Further Sequences & Series (Maclaurin Series)

Recommended questions from the Maths In Action (2nd Edition) by Edward Mullan Text Book are shown below. Clear, easy to follow, step-by-step worked solutions to all questions below are available in the Online Study Pack.

 Subtopic ________________________________ Page Number _____________ Exercise ______________ Recommended Questions _______________________ Maclaurin Series for f(x) Page 179 Exercise 10.5 Q1a,b,c,d,3a,b Maclaurin Series - Composite Functions Page 182 Exercise 10.7 Q1a,f,2a,3a,6a,7a,8a,b Maclaurin Series - SQA Questions SQA Questions & Answers

Further Differential Equations

Recommended questions from the Maths In Action (2nd Edition) by Edward Mullan Text Book are shown below. Clear, easy to follow, step-by-step worked solutions to all questions below are available in the Online Study Pack.

 Subtopic __________________________________ Page Number _____________ Exercise ______________ Recommended Questions ________________________ 1st Order Linear Differential Equations Page 136 Exercise 8.3 Q1a,b,2a,3a,b 2nd Order Differential Equations (Roots Real & Distinct) Page 140 Exercise 8.4 Q1a,b,c,2a,b 2nd Order Differential Equations (Roots Real & Coincident) Page 141 Exercise 8.5 Q1a,b,c,2a,b 2nd Order Differential Equations (Roots Not Real) Page 142 Exercise 8.6 Q1a,b,c,2a,b Non-Homogeneous Differential Equations (Finding General Solution) Page 146 Exercise 8.9 Q1a,b,c Non-Homogeneous Differential Equations (Finding Particular Solution) Page 146 Exercise 8.9 Q2a,b,c

Further Number Theory & Proof

Recommended questions from the Maths In Action (2nd Edition) by Edward Mullan Text Book are shown below. Clear, easy to follow, step-by-step worked solutions to all questions below are available in the Online Study Pack.

 Subtopic _______________________________________ Page Number _____________ Exercise _________ Recommended Questions ____________________________ Finding the Greatest Common Divisor (GCD) Page 318 Ex 16.3 Q1a,c,e,g,i Expressing GCD in the form xa + yb = d Page 320 Ex 16.4 Q1,2,3,4 Number Bases Page 322 Ex 16.5 Q1a-d,2a-f Further Number Theory - SQA Questions SQA Questions & Answers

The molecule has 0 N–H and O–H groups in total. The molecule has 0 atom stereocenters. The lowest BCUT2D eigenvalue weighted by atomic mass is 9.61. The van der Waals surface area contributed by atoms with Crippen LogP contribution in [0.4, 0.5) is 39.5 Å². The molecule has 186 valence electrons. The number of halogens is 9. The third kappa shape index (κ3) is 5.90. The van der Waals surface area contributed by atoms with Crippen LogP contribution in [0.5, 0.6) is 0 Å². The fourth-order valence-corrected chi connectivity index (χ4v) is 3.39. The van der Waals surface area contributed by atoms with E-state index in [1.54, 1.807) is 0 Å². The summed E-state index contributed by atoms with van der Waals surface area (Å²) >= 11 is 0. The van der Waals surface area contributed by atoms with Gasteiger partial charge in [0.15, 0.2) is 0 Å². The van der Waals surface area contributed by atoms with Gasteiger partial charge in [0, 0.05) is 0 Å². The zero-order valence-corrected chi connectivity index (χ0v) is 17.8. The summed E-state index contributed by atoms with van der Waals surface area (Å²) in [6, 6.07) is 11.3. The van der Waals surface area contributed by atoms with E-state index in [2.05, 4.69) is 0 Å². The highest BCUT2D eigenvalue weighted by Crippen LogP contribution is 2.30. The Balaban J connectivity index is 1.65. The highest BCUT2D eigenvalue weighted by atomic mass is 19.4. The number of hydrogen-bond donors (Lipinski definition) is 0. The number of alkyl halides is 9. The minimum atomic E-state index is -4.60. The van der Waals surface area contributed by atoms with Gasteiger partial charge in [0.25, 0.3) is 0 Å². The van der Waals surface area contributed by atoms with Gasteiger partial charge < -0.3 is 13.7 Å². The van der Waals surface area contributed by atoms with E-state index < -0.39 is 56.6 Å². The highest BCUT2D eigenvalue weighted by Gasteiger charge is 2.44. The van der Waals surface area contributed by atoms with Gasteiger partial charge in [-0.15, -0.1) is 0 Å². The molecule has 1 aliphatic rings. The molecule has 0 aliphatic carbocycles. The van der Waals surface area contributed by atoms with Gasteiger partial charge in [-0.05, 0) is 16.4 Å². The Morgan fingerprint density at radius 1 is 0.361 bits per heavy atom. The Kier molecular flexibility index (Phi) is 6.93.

14. AH Maths Practice Unit Assessments – Solutions Included

Thanks to maths777 for making the excellent resources freely available for all to use. This will prove a fantastic resource in helping you prepare for assessments, tests and the final exam.

 Methods in Algebra & Calculus __________________________ Applications of Algebra & Calculus ____________________________ Geometry, Proof & Systems of Equations ____________________________________ Practice 1 Practice 1 Practice 1 Practice 2 Practice 2 Practice 2 Practice 3 Practice 3 Practice 3

Please click DLB Maths to view AH Maths Past Paper video solutions. There are also many videos showing worked examples by topic on the St Andrews StAnd Maths YouTube Channel link. Both video links are excellent resources in helping you prepare for assessments, tests and the final exam.

16. AH Maths Text Book – Maths In Action (2nd Edition) by Edward Mullan

A fully revised course for the new Curriculum for Excellence examination that is designed to fully support the course’s new structure and unit assessment. A part of the highly regarded Maths in Action series, it provides students with a familiar, clear and carefully structured learning experience that encourages them to build confidence and understanding.

17. Advanced Higher Maths Online Study Pack

Through step-by-step worked solutions to exam questions and recommended MIA text book questions available in the Online Study Pack we cover everything you need to know about Differential Equations to pass your final exam.